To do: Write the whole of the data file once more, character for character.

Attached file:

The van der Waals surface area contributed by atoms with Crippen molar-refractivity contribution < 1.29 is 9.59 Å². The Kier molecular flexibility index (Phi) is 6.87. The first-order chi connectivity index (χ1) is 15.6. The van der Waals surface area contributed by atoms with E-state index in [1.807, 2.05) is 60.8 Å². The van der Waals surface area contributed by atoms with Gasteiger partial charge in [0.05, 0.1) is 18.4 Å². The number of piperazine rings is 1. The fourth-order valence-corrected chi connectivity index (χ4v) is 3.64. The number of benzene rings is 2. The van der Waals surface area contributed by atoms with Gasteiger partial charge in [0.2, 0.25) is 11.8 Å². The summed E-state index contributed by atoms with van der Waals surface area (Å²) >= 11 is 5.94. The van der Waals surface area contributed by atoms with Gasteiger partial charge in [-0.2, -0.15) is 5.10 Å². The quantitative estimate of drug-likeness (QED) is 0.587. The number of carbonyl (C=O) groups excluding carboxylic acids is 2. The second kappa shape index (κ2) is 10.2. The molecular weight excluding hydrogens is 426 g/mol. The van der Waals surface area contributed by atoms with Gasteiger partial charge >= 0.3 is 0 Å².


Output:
The van der Waals surface area contributed by atoms with Crippen molar-refractivity contribution < 1.29 is 9.59 Å². The Kier molecular flexibility index (Phi) is 6.87. The first-order chi connectivity index (χ1) is 15.6. The van der Waals surface area contributed by atoms with E-state index in [1.807, 2.05) is 60.8 Å². The van der Waals surface area contributed by atoms with Gasteiger partial charge in [0.05, 0.1) is 18.4 Å². The number of piperazine rings is 1. The fourth-order valence-corrected chi connectivity index (χ4v) is 3.64. The number of benzene rings is 2. The van der Waals surface area contributed by atoms with Gasteiger partial charge in [0.2, 0.25) is 11.8 Å². The summed E-state index contributed by atoms with van der Waals surface area (Å²) >= 11 is 5.94. The van der Waals surface area contributed by atoms with Gasteiger partial charge in [-0.2, -0.15) is 5.10 Å². The quantitative estimate of drug-likeness (QED) is 0.587. The number of carbonyl (C=O) groups excluding carboxylic acids is 2. The second kappa shape index (κ2) is 10.2. The molecular weight excluding hydrogens is 426 g/mol. The van der Waals surface area contributed by atoms with Gasteiger partial charge >= 0.3 is 0 Å².